Label/Year: Mama Records, 2017
Lineup includes - Hyeseon Hong: composition, direction; Ingrid Jensen: trumpet; Rich Perry: tenor sax; Ben Kono: alto and soprano sax, flute; Matt Vashlishan: alto sax, EWI, flute; Jeremy Powell: tenor sax, clarinet; Andrew Hadro: baritone sax; Ron Wilkens: trombone; Matt Panayides: guitar; Broc Hempel: piano; John Lenis: bass; Mark Ferber: drums.
The name Hyeseon Hong might not be very familiar to the jazz diaspora yet. However, this Korean jazz arranger and composer based in New York shows strong attributes in her debut album, Ee-Ya-Gi (meaning Stories), to get further and enchant the world with her genre-bending orchestrations. Moreover, she surrounds herself with a fantastic group of 18 musicians that make sure her musical stories are emboldened and get proper wings.
The band's lineup not only includes two habitués of Maria Schneider Orchestra, Ingrid Jensen on trumpet and Rich Perry on tenor saxophone, but also the multi-reedists Matt Vashlishan, member of the Dave Liebman’s Expansion quintet, and Ben Kono, who has been working regularly with Ed Palermo, as well as the sought-after drummer Mark Ferber whose percussive thuds and thumps can be found on records by trumpeter Ralph Alessi, his trombonist twin brother Alan Ferber, and Spanish bassist Alexis Cuadrado.
“Harvest Dance” opens the record with a full-bodied richness. Overflowing with contemporary moves, the sounds are elegantly layered within a harmonious combination of Korean melodic grace and Ellingtonian jazz fantasy. The improvisers in this piece are trombonist Dave Wilkens, whose vocabulary develops passionately after a wonderful solo entrance, and Jensen, who drills into the surface, using forceful attacks suffused with melody.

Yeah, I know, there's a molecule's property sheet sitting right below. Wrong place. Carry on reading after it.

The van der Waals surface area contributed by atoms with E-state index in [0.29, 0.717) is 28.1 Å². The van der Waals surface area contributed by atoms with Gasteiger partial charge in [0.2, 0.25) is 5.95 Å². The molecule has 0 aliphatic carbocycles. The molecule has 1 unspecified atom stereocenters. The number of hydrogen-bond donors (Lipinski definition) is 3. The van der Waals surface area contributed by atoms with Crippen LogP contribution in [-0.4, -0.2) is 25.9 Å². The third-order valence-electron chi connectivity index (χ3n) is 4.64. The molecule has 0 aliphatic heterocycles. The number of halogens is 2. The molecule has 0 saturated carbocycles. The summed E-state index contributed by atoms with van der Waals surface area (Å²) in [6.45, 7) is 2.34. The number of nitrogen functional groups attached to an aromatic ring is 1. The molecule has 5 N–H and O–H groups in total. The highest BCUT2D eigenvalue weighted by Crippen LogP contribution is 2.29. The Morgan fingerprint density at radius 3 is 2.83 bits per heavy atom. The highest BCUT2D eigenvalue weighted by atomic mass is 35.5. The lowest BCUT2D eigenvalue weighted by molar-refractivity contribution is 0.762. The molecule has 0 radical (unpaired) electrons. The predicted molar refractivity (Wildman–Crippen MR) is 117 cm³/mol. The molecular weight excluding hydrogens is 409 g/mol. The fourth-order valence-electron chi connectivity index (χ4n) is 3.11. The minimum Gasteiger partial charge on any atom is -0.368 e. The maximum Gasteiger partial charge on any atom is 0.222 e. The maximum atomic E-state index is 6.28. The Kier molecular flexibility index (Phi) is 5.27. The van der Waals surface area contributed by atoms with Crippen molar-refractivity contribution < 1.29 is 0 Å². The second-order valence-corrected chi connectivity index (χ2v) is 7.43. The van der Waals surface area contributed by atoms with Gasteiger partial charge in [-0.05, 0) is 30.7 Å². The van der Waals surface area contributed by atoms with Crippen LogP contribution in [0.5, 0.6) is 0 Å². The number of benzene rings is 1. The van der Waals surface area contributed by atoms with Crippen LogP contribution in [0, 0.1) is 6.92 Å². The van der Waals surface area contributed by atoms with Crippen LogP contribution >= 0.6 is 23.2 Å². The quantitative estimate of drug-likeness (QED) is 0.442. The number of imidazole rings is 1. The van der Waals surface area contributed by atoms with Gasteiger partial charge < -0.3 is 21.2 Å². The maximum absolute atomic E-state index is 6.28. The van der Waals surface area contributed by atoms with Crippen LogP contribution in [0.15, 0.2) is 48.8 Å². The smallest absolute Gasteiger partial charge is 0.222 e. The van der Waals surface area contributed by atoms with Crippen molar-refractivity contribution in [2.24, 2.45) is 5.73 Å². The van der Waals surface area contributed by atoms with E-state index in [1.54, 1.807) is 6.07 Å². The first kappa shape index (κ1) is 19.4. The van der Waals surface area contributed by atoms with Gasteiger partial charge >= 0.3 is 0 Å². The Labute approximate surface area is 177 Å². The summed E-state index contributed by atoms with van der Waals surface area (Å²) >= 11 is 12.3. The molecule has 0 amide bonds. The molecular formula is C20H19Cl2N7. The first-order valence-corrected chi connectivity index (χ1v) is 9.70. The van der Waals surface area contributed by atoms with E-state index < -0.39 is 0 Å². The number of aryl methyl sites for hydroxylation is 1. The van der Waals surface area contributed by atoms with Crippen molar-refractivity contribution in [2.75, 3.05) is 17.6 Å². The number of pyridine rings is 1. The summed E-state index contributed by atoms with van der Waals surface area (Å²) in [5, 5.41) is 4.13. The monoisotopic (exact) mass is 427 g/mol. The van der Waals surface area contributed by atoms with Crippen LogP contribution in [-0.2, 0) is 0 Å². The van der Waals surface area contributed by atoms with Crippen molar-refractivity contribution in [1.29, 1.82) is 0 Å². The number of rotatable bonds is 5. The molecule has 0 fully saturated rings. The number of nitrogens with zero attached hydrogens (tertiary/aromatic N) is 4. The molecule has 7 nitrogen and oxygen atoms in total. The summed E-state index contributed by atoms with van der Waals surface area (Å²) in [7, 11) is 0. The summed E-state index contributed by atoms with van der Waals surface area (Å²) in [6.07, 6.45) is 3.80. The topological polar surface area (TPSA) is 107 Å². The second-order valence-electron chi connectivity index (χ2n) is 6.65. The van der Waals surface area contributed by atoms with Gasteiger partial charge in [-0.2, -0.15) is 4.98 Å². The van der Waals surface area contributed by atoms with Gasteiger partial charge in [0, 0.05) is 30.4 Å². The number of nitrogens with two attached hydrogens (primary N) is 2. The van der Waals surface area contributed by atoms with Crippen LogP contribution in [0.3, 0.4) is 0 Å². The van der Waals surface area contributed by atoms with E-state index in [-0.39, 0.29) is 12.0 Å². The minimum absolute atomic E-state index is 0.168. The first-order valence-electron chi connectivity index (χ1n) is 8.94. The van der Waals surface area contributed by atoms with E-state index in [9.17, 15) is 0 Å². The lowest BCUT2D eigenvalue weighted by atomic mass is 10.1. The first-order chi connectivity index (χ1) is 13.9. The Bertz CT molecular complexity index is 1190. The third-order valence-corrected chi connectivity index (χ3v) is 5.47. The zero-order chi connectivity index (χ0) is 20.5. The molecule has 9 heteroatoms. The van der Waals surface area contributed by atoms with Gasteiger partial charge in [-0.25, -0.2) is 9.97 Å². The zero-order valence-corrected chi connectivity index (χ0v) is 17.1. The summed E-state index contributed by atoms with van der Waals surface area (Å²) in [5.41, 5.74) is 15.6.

“Friends or Lovers” kicks in with robust power chords, with the similar tones of Pete Townshend and The Who, and advances with contrapuntal horn ostinatos over a bass pedal until acquiring a captivating swinging jazz flow. The first soloist jumping to the forefront is Kono, whose phrasing is delineated with straightforward melodies that take a convincing rhythmic course. The articulated guitarist Matt Panayides, who skillfully plays with pitches and intervals, immediately follows him and just before the rock curtains come down again to finish off the tune, Vashlishan brings his EWI to the spotlight.
This vibrant setting is softened on “Para Mi Amigo Distante”, a gentle yet colorful piece freshly dressed up with bossa nova outfits. The mellifluous melodic guidelines are reinforced through Kono’s soprano, whose easiness made me think of Toots Thielemans, but the tenor player Jeremy Powell fires it up a little bit.
Carrying a traditional Korean folk melody at its core, “Boat Song” moves at an arresting 6/4 tempo, featuring emotional vocalized laments and a beautiful, heartfelt solo full of intention by the veteran tenorist Rich Perry. This Oriental balminess diverges from the classical aromas of Broc Hempel’s piano on “Disappearing Into Foam”, a palpitating waltz inspired by Hans Christian Andersen’s The Little Mermaid.
The cartoonish melodies and strong rhythmic accentuations of “Trash Digging Queen” contrast with the delicacy of “Love Song”, the closing tune. Both feature Jensen’s wide-ranging dynamic lines.
Exhibiting an insatiable appetite for jazz-fusion, Ms. Hong proves to be a talented orchestrator and musical thinker who is not afraid to risk while crossing genre boundaries.
01 – Harvest Dance ► 02 – Friends Or Lovers ► 04 – Boat Song